By George Ebey
In her book THE WEIGHT OF NIGHT, Christine Carbo brings us the latest installment in her Glacier Mystery Series.
As a devastating fire rips through the magnificent and brutal terrain of Glacier National Park, a shallow grave containing human remains is found. At the same time, a teenager suddenly goes missing from one of the campgrounds. Could the two cases be connected? Park Police Officer Monty Harris and crime scene investigator Gretchen Larson are determined to find out, no matter what dangers lie ahead.
The Big Thrill checked in with Christine to learn more.
What do you hope readers will take away from this book?
This is the third in a series called Glacier Mystery Series: however, each book stands alone, similar to Tana French’s Dublin Murder Mystery Series. Because each book stands alone, I try to play out the complete arch of the main character(s). And in that process, I try to shoot for something that ends up transcending the central mystery. Therefore, I hope that readers will feel that THE WEIGHT OF NIGHT is more than a mystery to be solved, and that it’s also a novel of friendship, survival and redemption set against a stark and stunning landscape
How does this book make a contribution to the genre?
Because of the US’s love of its national parks and the mystique surrounding Glacier at a time when the climate and political landscape regarding national public lands is changing, I believe my story and its setting immediately engage audiences in the way Swedish or Norwegian mysteries have their draw. There’s always a wonder about wild landscapes and an inherent mystery about how people make their way in desolate, rugged areas where economics don’t come easy and the terrain reminds you of our thread-bare existence. In other words, I feel the bleak northern settings that pervade Scandinavian crime fiction are there in order to move beyond genre to a sense of the human condition. I hope to accomplish the same in my novels located in Northwest Montana.
Was there anything new you discovered, or surprised you as you wrote this book?
One of my main characters, Gretchen, who is from Norway and is a crime scene investigator, has a disorder called a REM behavior disorder – a condition that takes sleep-walking to extreme levels. It was surprising to me how much empathy I had for her as I wrote her character after researching the disorder and understanding how it can affect people.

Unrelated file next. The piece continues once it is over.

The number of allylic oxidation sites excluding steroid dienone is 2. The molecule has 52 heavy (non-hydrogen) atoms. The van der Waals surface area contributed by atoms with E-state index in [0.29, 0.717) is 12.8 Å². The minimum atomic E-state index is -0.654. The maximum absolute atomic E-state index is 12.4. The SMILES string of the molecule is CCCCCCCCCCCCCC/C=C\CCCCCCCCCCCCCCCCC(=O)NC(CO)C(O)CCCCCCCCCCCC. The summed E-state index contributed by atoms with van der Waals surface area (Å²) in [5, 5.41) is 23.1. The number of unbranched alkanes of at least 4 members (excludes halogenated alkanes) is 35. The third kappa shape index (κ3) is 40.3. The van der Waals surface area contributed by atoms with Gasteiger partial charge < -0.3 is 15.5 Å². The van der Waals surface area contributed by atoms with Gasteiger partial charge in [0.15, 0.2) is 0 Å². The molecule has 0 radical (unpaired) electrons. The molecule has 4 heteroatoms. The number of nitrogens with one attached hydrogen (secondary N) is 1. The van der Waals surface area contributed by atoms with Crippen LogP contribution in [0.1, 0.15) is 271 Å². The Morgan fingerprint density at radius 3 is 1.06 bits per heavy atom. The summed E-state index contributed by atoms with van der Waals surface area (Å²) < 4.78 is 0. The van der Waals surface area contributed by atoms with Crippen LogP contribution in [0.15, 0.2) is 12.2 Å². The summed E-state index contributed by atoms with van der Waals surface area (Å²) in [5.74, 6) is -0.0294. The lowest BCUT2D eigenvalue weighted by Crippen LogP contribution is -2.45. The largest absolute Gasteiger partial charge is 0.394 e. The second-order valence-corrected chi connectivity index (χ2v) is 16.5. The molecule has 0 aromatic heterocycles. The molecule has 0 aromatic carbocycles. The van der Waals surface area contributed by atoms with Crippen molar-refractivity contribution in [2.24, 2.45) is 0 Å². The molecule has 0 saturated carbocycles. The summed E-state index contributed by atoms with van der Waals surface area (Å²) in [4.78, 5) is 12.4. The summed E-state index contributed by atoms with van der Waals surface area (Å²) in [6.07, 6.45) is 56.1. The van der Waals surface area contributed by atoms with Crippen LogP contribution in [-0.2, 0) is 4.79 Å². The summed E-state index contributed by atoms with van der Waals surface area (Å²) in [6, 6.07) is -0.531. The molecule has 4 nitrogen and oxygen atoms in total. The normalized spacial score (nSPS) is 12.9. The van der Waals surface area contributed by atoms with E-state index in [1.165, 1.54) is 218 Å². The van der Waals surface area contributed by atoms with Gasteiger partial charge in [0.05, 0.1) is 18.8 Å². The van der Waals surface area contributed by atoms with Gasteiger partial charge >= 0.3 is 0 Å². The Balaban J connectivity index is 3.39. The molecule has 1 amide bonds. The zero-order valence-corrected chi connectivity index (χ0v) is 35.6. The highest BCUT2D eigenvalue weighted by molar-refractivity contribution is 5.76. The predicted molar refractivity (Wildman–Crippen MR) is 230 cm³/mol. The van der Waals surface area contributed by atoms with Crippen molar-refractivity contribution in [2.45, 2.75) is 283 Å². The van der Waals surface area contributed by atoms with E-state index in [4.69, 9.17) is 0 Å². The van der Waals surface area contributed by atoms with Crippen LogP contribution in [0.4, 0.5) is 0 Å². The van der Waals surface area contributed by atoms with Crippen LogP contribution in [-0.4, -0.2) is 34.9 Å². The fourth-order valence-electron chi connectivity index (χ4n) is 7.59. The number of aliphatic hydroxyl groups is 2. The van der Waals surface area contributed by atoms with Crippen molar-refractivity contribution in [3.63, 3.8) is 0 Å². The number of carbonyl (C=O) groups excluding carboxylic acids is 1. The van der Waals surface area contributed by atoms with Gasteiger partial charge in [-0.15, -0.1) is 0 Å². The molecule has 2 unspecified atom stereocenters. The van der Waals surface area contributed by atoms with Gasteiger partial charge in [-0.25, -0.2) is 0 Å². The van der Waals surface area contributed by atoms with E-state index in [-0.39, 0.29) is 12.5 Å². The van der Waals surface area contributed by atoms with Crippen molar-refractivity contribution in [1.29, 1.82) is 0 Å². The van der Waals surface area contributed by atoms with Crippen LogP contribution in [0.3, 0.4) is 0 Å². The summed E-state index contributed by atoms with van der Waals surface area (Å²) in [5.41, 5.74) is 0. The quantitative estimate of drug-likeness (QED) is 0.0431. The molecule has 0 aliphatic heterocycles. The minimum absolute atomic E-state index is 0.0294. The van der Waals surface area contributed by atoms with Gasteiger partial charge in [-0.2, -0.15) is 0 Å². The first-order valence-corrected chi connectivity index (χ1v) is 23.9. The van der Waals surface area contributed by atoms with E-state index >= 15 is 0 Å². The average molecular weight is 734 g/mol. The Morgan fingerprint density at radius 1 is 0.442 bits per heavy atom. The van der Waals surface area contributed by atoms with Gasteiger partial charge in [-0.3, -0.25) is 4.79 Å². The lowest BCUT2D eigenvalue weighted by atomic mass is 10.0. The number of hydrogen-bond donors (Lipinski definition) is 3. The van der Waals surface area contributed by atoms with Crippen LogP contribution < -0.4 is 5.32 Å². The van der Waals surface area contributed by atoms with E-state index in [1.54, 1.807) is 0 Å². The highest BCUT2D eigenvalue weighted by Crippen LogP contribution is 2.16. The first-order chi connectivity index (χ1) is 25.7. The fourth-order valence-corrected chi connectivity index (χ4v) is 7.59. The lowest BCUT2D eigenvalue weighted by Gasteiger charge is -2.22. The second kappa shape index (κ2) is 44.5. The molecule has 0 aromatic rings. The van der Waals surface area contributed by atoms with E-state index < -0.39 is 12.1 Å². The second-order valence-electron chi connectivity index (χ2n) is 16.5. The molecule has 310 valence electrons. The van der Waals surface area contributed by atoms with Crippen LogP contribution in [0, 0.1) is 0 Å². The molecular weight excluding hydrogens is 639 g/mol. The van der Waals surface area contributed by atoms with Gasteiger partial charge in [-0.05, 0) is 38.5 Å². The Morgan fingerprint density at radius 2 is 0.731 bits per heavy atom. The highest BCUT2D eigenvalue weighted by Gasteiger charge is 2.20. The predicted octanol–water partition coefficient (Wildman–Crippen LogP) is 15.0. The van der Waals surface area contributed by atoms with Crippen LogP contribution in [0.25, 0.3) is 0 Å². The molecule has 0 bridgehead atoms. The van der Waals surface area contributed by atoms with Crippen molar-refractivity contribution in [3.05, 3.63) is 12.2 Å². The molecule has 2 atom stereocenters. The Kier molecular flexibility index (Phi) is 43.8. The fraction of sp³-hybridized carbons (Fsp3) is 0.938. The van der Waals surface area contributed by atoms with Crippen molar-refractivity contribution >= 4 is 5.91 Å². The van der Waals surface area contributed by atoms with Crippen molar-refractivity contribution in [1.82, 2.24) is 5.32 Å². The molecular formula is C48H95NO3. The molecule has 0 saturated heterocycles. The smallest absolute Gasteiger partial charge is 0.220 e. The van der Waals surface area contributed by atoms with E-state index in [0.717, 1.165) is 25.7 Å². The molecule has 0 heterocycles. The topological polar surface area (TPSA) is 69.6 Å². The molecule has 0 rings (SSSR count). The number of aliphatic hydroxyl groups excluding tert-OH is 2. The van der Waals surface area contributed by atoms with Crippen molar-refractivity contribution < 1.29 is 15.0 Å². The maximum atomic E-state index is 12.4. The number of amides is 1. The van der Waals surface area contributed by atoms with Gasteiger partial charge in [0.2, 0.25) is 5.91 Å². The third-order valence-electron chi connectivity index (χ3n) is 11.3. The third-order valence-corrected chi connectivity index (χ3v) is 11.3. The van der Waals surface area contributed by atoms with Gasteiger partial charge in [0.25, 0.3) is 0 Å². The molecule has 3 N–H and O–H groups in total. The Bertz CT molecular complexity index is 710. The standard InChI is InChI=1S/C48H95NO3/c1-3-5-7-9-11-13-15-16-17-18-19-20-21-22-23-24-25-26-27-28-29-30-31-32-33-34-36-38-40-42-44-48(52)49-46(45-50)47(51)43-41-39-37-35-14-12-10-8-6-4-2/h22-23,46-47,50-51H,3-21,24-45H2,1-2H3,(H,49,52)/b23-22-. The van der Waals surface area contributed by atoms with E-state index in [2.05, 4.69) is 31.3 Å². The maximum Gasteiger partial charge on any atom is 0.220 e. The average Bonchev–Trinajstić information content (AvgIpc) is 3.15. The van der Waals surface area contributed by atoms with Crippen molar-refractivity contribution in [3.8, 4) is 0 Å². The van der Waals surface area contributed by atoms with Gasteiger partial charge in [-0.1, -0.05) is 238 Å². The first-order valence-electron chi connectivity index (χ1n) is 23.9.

No spoilers, but what can you tell us about your book that we won’t find in the jacket copy or the PR material?
I think I just mentioned it above – that Gretchen has a sleep disorder. She believes she has it under control, but it erupts as the fires begin to consume areas surrounding her home in Whitefish, Montana. She desperately would like to keep her disorder private, and goes to great lengths to do so at the expense of relationships and personal happiness.
What authors or books have influenced your career as a writer, and why?
I’d say crime fiction that is steeped in a strong sense of place. There are so many novels that accomplish that, but for me, some of my favorites have been Denise Mina’s Glasgow, Tana French’s Dublin, Dennis Lehane’s Boston, Michael Connelly’s Los Angeles, James Lee Burke’s Louisiana bayou, Elizabeth Strout’s Maine, and Jennifer Heigh’s Boston. All have taught me to develop deep characters in relation to place and setting.
Christine Carbo is the author of MORTAL FALL and THE WILD INSIDE, which was awarded The Pinckley Prize for crime fiction along with the Judges’ Choice Award for Suspense and the Silver Falchion Award for Best Non-Genre Literary Novel. A Florida native, she and her family live in Whitefish, Montana.
To learn more about Christine, please visit her website.
Visit George at: www.georgeebey.com.
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